The Battle of the Ecosystems: SAP vs. IBM vs. Microsoft. And Then There's Oracle

The Battle of the Ecosystems: SAP vs. IBM vs. Microsoft. And Then There's Oracle

Summary: SAP made a series of announcements from Amsterdam today highlighting the growing strength of its partner ecosystem. They made an investment in a partner – ArisGlobal – pulled together their SMB partner program under a new name – PartnerEdge – and otherwise immortalized existing partners such as Callidus and Visiprise in press releases and presentations.

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TOPICS: SAP
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SAP made a series of announcements from Amsterdam today highlighting the growing strength of its partner ecosystem. They made an investment in a partner – ArisGlobal – pulled together their SMB partner program under a new name – PartnerEdge – and otherwise immortalized existing partners such as Callidus and Visiprise in press releases and presentations.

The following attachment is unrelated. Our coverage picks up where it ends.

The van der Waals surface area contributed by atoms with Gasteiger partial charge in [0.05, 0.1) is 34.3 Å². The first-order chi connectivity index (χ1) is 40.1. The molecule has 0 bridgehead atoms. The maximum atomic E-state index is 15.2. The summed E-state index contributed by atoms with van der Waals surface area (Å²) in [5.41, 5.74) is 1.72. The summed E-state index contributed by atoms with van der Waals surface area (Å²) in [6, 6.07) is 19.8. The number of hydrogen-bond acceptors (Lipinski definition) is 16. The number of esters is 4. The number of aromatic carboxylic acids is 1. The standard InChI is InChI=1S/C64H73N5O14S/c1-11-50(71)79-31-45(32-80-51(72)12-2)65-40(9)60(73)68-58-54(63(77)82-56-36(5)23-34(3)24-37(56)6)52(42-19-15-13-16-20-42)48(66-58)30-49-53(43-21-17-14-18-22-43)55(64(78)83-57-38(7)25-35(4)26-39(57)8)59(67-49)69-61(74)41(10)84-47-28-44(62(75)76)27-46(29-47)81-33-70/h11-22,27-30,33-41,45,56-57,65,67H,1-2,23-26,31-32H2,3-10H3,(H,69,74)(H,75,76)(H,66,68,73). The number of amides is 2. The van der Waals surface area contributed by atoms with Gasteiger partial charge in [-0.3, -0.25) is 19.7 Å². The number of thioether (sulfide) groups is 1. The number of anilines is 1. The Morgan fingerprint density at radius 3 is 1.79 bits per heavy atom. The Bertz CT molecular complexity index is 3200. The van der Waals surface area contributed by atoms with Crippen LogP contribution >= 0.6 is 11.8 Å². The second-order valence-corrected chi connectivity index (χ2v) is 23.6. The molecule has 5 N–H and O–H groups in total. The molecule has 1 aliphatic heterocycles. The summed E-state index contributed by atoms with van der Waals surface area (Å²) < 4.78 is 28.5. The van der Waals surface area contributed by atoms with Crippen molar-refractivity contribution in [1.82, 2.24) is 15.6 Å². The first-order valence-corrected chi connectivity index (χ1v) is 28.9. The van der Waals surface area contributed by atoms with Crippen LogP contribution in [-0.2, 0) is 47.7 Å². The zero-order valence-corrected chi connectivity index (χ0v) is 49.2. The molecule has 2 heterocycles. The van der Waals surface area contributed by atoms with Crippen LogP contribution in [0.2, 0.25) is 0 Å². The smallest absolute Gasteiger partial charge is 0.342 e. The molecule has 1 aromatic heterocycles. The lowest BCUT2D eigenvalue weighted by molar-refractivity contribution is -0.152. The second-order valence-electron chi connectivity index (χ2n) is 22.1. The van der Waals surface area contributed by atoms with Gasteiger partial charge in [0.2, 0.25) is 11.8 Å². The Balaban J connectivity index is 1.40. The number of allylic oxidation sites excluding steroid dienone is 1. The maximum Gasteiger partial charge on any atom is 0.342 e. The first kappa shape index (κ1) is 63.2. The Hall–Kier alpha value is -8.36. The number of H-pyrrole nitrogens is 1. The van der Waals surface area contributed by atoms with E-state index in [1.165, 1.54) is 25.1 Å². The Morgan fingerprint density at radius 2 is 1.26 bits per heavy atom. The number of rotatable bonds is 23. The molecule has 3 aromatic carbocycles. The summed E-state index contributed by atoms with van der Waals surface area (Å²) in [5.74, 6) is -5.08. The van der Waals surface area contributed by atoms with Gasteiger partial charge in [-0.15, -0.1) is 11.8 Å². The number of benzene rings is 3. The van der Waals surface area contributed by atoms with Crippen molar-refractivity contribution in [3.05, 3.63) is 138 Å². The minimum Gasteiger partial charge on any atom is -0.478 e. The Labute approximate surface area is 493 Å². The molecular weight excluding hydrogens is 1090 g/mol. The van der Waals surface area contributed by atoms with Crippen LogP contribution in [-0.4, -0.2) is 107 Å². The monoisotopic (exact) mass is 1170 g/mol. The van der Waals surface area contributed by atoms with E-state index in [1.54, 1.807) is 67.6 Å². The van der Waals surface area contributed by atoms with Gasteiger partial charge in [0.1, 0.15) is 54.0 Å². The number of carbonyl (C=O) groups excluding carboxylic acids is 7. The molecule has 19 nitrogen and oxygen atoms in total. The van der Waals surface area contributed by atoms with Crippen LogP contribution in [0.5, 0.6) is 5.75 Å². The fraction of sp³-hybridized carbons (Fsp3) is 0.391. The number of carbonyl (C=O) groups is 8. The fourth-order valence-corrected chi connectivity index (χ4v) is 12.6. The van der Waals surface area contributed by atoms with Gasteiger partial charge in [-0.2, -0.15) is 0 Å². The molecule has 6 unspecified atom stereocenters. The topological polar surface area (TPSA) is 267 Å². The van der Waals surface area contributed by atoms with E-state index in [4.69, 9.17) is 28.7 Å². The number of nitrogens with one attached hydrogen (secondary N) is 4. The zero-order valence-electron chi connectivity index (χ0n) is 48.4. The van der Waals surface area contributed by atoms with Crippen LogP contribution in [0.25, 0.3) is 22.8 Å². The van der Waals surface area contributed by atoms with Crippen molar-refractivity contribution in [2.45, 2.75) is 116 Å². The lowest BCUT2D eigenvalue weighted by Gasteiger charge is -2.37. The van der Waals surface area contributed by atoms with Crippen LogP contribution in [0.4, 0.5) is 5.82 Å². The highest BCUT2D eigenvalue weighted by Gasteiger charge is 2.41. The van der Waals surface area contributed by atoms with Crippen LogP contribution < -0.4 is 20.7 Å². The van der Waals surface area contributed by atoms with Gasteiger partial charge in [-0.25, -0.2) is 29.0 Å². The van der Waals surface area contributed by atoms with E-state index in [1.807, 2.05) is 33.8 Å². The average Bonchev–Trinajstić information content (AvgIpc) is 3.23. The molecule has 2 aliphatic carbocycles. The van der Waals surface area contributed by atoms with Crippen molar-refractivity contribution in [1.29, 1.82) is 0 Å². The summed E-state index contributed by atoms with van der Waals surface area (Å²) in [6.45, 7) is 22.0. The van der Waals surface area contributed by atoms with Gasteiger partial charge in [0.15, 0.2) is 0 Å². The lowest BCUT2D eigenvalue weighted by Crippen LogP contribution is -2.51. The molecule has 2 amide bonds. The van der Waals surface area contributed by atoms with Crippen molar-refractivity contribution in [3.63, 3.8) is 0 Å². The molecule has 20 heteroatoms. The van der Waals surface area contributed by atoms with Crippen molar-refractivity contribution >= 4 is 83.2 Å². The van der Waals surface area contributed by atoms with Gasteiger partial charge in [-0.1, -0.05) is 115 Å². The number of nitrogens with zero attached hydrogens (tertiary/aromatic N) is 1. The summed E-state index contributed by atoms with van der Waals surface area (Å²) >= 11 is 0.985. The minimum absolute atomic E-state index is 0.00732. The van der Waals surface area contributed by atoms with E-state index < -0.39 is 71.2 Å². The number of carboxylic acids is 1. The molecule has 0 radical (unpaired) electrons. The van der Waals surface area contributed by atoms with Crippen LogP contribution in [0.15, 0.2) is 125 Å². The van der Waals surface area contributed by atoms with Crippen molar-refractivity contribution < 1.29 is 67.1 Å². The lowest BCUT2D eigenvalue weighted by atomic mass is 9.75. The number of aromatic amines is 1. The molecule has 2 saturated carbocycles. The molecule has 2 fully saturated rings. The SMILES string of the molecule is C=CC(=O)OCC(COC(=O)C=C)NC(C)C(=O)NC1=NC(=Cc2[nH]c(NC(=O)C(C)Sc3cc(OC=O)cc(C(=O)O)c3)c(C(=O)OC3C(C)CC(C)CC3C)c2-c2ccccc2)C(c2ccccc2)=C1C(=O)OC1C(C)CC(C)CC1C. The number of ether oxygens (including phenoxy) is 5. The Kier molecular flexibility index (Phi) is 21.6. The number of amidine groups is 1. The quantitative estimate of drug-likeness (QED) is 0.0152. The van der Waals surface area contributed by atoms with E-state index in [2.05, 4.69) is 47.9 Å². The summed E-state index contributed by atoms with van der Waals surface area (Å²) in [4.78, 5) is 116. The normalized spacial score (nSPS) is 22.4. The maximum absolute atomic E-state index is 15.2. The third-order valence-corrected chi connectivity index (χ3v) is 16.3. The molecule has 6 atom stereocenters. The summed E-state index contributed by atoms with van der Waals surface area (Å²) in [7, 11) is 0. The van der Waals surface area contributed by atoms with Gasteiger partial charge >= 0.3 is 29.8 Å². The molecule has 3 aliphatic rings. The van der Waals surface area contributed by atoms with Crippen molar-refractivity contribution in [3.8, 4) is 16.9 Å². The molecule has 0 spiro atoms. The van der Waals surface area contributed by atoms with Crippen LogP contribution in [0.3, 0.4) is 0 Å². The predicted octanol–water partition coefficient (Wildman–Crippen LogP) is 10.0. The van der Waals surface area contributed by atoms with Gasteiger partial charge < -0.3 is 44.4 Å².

Why all the buzz about partners? The partner front is the new flash point in the battle of the ecosystem. When it comes to IBM vs. Microsoft vs. SAP vs. Oracle, it turns out that a large coterie of happy, incented, and otherwise engaged partners that are out legitmizing an ecosystem vendor’s ecosystem – and selling the products and services they develop that fill in that ecosystem’s white spaces – has become a major competitive weapon. And SAP is absolutely committed to making the most of this weapon in their four-way fight against their partner/competitors IBM, Oracle, and Microsoft.

SAP isn’t the only one working the ecosystem angle: Microsoft Dynamics' ERP group has its Industry Builder program, which is trying to provide better support for a partner ecosystem that traditionally has been more adept at providing local, very customer-specific solutions – and now needs to provide these same solutions in support of much larger, and more geographically distributed companies. IBM has also proven relatively adept at building a partner ecosystem, thanks to the golden handshake that IBM Global Services can provide: Wouldn’t you like to partner with a vendor that can direct a few thousand top notch consultants towards your product, and make them a sales channel as well as an implementation resource?